Pearslug Sawflies have a wide host range including Pear (not Bradford Pear), Crabapple, Mountain Ash, Cherry, Cotoneaster, Amelanchier and Hawthorn.
Larvae of slug sawflies skeletonize the leaves after they hatch and begin to feed. Leaves are skeletonized along the upper and lower leaf surfaces leaving only the veins and causing the leaf surfaces to turn brown. Larvae feed in a group for about 3 to 4 weeks and may cause significant defoliation.
DESCRIPTION AND LIFECYCLE:
Pearslugs are dark olive green, clear bodied, slimy and swollen at the head end. They overwinter in the ground as full-grown larvae, pupate and emerge as adults around late May to early June. The adults of all slug sawflies are small and wasp-like. They deposit eggs singly, on the underside of the leaf forcing each egg into a pocket between the two layers of the leaf.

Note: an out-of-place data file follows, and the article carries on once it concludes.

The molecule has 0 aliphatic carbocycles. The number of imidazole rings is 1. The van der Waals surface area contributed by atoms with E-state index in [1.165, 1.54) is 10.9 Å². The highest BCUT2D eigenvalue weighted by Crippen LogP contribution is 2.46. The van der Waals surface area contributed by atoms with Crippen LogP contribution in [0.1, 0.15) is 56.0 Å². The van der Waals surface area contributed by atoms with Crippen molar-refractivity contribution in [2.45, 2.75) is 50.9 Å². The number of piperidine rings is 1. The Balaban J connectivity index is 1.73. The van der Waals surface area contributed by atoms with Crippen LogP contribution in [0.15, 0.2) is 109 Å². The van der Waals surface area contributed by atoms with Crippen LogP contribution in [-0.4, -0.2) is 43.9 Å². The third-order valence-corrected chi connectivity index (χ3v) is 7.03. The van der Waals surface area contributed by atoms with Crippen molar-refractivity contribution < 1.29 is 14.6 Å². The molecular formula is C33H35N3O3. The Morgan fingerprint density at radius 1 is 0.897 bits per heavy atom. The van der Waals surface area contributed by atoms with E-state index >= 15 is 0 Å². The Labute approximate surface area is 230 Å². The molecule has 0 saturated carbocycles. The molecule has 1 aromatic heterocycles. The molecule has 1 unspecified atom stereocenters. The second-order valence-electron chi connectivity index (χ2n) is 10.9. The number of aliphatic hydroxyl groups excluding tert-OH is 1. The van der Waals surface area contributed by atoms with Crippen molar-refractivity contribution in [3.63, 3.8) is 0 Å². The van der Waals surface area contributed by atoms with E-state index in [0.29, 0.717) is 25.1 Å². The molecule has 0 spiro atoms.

Little is known about natural enemies. Dislodge larvae with a strong jet of water. Insecticidal soaps may be effective, but be sure to check the label for phytotoxicity to host plants. There are several insecticides labeled for use on slug sawflies. Treat at the first sign of larval damage.
Note: BT is NOT effective on sawflies.
Reference: Nursery and Landscape Plant Production and IPM Publication 383 and Insects that Feed on Trees and Shrubs; Johnson and Lyon